Hediyeh
is quiet. Very quiet. She never speaks up in meetings, even when she knows that what other people are saying is wrong. She might contribute to the mailing list, but she’s very sensitive to criticism, and will always back down rather than defending her point of view. Hediyeh isn’t a troublemaker, but rather a lost opportunity.
Kenny
is a hitchhiker. He has discovered that most people would rather shoulder some extra work than snitch, and he takes advantage of it at every turn. The frustrating thing is that he’s so damn plausible when someone finally does confront him. “There have been mistakes on all sides,” he says, or, “Well, I think you’re nit-picking.” The only way to deal with Kenny is to stand up to him: remember, if he’s not doing his share, he’s the bad guy, not you.
Melissa
would easily have made the varsity procrastination team if she’d bothered to show up to tryouts. She means well—she really does feel bad about letting people down—but somehow something always comes up, and her tasks are never finished until the last possible moment. Of course, that means that everyone who is depending on her can’t do their work until after the last possible moment…
Petra
has a favorite phrase: “why don’t we”. Why don’t we write a GUI to help people edit the program’s configuration files? Hey, why don’t we invent our own little language for designing GUIs? Her energy and enthusiasm are hard to argue with, but argue you must. Otherwise, for every step you move forward, the project’s goalposts will recede by two. This is called feature creep, and has ruined many projects that might otherwise have delivered something small, but useful.
Raj
is rude. “It’s just the way I talk,” he says, “If you can’t hack it, maybe you should find another team.” His favorite phrase is, “That’s stupid,” and he uses obscenity as casually as minor characters in Tarantino films. His only redeeming grace is that he can’t dissemble in front of the instructor as well as Kenny, so he’s easier to get rid of.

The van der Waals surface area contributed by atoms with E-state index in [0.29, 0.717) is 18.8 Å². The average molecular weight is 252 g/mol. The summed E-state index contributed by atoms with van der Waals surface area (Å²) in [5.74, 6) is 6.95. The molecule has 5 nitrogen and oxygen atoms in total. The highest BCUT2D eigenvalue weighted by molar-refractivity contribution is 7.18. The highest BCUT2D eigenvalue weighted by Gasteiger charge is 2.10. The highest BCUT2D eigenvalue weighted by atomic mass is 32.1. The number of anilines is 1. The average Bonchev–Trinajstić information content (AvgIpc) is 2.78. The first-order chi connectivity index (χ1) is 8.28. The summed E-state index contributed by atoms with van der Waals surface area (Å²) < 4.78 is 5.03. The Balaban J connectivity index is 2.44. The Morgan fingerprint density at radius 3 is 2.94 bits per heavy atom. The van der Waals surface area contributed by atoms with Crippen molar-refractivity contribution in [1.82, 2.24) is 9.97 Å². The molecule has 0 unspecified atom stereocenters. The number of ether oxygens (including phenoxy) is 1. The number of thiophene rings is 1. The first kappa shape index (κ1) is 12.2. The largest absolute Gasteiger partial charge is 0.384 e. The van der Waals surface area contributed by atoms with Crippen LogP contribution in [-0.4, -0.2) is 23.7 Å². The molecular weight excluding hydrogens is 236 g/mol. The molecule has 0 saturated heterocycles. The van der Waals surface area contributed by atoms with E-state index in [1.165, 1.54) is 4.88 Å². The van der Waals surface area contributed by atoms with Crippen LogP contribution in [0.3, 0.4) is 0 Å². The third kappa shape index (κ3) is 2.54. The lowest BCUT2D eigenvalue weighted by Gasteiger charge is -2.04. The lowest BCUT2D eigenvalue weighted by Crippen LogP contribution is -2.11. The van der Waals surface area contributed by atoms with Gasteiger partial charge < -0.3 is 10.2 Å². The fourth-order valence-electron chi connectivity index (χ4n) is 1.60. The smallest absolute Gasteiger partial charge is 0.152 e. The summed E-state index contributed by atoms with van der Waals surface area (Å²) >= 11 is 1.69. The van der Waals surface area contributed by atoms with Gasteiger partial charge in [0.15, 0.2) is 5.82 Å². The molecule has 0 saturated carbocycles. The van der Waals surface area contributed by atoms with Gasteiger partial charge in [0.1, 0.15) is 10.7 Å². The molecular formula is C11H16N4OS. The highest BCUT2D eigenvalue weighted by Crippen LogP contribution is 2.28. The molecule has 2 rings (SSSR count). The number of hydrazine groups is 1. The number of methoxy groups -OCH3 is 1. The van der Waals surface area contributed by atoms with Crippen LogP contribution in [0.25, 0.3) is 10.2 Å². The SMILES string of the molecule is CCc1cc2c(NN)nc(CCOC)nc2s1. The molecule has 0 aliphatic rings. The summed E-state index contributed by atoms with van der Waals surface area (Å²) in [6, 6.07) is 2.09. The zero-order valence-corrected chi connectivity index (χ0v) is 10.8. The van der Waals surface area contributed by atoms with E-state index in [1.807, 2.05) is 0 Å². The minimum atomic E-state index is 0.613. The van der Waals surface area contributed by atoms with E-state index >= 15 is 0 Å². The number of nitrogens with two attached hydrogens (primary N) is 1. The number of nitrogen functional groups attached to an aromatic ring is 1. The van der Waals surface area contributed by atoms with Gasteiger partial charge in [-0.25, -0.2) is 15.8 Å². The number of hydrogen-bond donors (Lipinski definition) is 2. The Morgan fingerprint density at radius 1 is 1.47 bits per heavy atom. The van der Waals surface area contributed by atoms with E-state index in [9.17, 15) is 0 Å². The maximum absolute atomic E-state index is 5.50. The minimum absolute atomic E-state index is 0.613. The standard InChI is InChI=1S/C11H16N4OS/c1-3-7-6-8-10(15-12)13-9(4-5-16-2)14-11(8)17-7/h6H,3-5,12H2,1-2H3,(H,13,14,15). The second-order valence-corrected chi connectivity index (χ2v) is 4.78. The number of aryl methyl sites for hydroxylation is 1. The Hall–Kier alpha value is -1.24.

Sergei
is simply incompetent. He doesn’t understand the problem, he hasn’t bothered to master the tools and libraries he’s supposed to be using, the code he checks in doesn’t compile, and his thirty-second bug fixes introduce more problems than they solve. If he means well, try to re-partition the work so that he’ll do less damage. If he doesn’t, he should be treated like any other hitchhiker.

Irreconcilable Differences

Sometimes, it isn’t just one person on the team who’s a problem. Sometimes, the whole team is dysfunctional. In the mid-1990s, for example, I worked in a data visualization startup. Individually, we were all smart, decent people. Put us together, though, and somehow our personalities and IQs canceled out, leaving us all dumb and nasty.

Instructors can allow for this by announcing at the start of the course that teams will be dissolved and re-formed halfway through the project, unless every member on the team submits a separate signed request to stay together. There’s a bit of psychology here: if people are required to ask for their team to be dissolved, they will often think, “It’s more trouble than it’s worth, I’ll just put up with it.” If dissolution is the default, though, then students won’t be inhibited by any stigma attached to being the one who caused trouble.

Students also usually understand that dissolving their team and forming a new one takes time that could be invested in earning a higher grade. In practice, therefore, teams will almost always choose to stick together if they see that hitchhikers and rudies are actually being dealt with.